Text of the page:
Is my business insolvent?
Signs that your business may have a solvency problem include:
- Spending more time "fire fighting" than running the business
- Cashflow problems
- Problems paying Inland Revenue
- Problems paying employees
- Overdue debts
- Regularly negotiating deferrals and special repayment arrangements with creditors
- Formal demands for payment from creditors
- Liabilities exceed assets
Buy time with a voluntary administration
The first reaction to business trouble is often to ignore it. Avoiding calls from your creditors or injecting your own money into a failing business is not the best long-term solution. There are a number of restructuring options, such as voluntary administration that may enable a business to survive and avoid liquidation. The directors of a company can appoint an independent administrator who will suggest a recovery plan for creditors to consider.
Why voluntary administration?
- Giving the company breathing room to restructure and survive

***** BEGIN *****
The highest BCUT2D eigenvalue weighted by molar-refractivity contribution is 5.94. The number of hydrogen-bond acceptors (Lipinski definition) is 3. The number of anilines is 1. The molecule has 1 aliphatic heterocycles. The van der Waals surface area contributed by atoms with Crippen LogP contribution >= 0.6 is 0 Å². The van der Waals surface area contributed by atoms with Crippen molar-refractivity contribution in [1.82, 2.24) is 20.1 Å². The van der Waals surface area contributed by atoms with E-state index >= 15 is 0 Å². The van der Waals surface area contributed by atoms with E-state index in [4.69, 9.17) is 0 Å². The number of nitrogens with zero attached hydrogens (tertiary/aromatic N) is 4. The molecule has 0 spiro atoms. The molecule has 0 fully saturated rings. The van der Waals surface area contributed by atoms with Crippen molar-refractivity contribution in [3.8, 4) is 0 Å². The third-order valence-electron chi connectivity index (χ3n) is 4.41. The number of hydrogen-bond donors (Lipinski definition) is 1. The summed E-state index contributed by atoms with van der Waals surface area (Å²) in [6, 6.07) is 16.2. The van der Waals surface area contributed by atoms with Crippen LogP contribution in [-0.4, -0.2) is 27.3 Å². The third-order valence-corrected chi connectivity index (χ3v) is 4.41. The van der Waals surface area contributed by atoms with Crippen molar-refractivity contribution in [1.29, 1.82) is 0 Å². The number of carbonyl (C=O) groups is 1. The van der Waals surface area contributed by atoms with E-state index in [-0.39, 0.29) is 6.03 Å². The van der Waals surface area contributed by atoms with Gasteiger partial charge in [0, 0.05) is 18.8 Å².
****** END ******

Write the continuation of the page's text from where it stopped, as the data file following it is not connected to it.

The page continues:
- Preventing creditors from taking action during the restructuring period, such as court proceedings, enforcing charges, making demands under a guarantee or taking possession of property
- May provide a better return for the owners and creditors than they would receive from immediate liquidation
- May protect directors from personal liability, including reckless trading
Your responsibilities as a director
If your company trades while insolvent, as a director you can be held personally responsible for the business's liabilities. The sooner that you seek professional advice, the better the outcome may be for you, your creditors and shareholders. Taking a proactive approach lowers the likelihood of action being brought against you for a breach of your duties as a director.
Baker Tilly Staples Rodway has a team of business recovery specialists nationwide. Contact Tony, Jared or Phil to discuss whether a voluntary administration is right for your business.